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November 28, 2012
Hazem Kandil on Soldiers, Spies, and Statesmen
Alwan for the Arts
November 28, 2012
7.00pm -
Alwan for the Arts
16 Beaver St, 4th Floor
New York, NY 10004 United States
To most of the world, the 2011 Egyptian uprising that toppled the Mubarak regime seemed an almost unbelievable show of popular democratic force. The military’s sudden abandonment of Hosni Mubarak—a turning point for the revolt—confounded many observers, who assumed that the leader and the generals stood or fell together. What exactly had provoked the army to turn on their dictator?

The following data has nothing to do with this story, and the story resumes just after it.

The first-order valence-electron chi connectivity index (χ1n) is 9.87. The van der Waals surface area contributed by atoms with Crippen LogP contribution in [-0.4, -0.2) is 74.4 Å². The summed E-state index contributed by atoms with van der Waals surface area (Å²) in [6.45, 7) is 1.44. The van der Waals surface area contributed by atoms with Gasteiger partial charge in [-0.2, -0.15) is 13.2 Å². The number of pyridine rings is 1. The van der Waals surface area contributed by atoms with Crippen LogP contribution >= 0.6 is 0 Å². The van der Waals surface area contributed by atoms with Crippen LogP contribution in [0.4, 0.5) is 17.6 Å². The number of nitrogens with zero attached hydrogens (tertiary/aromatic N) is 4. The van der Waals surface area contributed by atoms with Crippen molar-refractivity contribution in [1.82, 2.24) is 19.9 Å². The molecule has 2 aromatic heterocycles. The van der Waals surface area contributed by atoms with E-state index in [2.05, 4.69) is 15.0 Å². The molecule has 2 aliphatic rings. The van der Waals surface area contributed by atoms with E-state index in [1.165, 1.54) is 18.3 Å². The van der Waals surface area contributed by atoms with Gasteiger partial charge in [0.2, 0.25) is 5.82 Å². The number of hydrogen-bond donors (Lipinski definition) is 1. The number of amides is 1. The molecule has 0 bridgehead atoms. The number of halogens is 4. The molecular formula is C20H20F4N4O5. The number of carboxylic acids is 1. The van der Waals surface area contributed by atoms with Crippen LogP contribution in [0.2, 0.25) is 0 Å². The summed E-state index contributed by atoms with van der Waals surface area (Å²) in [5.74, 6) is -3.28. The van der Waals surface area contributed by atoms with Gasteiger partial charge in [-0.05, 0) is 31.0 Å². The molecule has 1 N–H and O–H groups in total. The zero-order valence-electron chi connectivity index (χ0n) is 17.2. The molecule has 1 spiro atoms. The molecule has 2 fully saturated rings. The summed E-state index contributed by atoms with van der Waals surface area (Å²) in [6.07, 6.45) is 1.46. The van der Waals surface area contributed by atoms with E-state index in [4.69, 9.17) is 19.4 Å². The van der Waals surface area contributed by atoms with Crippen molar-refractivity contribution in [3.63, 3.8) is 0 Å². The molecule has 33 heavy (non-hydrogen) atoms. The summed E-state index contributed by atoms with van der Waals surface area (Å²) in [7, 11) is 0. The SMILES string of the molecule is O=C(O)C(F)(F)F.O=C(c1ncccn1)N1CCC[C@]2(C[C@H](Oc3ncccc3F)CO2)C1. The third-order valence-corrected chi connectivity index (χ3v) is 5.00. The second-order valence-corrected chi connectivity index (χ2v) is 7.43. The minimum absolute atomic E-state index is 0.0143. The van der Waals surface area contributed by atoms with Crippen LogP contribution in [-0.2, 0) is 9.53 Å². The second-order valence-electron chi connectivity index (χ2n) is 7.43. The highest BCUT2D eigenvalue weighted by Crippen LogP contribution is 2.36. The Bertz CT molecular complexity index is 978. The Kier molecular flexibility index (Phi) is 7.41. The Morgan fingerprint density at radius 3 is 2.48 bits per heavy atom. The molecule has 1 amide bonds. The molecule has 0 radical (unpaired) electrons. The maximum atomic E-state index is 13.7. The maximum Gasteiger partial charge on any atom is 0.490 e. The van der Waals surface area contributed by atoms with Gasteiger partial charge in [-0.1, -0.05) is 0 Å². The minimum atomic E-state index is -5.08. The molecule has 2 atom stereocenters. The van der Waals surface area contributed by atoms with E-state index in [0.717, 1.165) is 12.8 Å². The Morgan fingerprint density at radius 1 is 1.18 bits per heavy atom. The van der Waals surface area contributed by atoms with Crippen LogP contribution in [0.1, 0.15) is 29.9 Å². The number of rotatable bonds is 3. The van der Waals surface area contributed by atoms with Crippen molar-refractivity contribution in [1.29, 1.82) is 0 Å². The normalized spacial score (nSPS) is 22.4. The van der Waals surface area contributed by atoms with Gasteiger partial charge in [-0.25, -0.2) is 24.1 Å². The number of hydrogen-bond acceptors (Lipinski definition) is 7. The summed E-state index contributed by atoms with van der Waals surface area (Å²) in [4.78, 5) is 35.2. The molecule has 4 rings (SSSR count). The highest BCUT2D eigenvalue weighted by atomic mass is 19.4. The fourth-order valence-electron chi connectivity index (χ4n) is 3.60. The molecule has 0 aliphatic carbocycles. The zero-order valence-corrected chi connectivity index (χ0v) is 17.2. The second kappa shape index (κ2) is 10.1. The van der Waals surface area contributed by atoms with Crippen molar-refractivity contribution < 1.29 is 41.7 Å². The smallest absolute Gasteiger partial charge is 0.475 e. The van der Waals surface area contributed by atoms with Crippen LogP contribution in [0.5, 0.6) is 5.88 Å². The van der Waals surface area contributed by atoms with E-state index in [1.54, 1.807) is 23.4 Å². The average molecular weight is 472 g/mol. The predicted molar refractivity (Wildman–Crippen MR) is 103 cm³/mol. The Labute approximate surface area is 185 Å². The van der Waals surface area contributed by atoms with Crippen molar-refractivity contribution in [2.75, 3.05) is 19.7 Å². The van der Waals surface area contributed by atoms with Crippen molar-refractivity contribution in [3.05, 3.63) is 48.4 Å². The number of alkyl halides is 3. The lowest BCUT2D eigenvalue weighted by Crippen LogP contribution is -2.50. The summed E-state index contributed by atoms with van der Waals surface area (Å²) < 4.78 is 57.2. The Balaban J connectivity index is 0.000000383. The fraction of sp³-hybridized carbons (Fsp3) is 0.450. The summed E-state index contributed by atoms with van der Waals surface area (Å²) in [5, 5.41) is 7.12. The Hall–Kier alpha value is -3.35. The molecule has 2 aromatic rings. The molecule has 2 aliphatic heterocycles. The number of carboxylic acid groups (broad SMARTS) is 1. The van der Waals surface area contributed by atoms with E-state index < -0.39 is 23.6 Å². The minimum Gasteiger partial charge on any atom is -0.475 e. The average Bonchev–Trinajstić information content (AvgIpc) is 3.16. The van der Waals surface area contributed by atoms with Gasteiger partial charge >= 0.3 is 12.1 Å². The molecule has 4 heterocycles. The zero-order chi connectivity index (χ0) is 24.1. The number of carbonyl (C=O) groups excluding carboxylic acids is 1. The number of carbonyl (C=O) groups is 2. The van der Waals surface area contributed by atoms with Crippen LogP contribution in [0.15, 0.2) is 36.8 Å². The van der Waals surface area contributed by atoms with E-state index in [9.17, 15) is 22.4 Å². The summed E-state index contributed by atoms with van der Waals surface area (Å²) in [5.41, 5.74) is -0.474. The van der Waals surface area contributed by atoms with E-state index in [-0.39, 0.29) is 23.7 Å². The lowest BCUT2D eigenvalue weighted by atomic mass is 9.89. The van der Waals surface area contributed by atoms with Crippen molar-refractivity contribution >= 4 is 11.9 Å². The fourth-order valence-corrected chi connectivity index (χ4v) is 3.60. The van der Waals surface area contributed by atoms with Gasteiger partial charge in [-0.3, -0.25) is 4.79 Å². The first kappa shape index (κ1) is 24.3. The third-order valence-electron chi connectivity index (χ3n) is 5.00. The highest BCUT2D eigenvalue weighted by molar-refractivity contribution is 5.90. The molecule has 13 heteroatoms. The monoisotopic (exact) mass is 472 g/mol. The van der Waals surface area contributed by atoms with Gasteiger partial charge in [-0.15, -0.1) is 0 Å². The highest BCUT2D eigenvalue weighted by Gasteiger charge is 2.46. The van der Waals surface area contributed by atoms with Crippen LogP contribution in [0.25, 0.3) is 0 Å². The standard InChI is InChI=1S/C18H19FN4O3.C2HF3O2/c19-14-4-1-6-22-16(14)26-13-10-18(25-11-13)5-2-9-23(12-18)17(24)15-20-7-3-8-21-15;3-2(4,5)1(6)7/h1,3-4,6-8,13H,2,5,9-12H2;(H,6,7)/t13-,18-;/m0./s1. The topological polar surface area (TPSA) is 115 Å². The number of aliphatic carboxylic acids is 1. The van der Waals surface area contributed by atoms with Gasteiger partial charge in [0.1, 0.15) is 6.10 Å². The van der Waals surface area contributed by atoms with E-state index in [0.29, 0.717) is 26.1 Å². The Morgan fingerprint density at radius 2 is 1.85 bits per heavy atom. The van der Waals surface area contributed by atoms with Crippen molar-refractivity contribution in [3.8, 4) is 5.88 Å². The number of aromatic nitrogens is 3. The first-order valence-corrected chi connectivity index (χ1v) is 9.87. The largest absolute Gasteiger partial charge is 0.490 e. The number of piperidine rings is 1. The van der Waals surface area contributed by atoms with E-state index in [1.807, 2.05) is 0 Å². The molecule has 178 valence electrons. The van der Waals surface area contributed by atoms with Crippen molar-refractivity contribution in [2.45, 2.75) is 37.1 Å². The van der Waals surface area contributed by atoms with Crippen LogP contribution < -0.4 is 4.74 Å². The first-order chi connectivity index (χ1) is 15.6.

Hazem Kandil presents the revolution as the latest episode in an ongoing power struggle between the three components of Egypt’s authoritarian regime: the military, the security services, and the political apparatus. A detailed study of the interactions within this invidious triangle over six decades of war, conspiracy, and sociopolitical transformation, his new book, Soldiers, Spies, and Statesmen, is the first systematic analysis of how Egypt metamorphosed from a military into a police state—and what that means for the future of its revolution.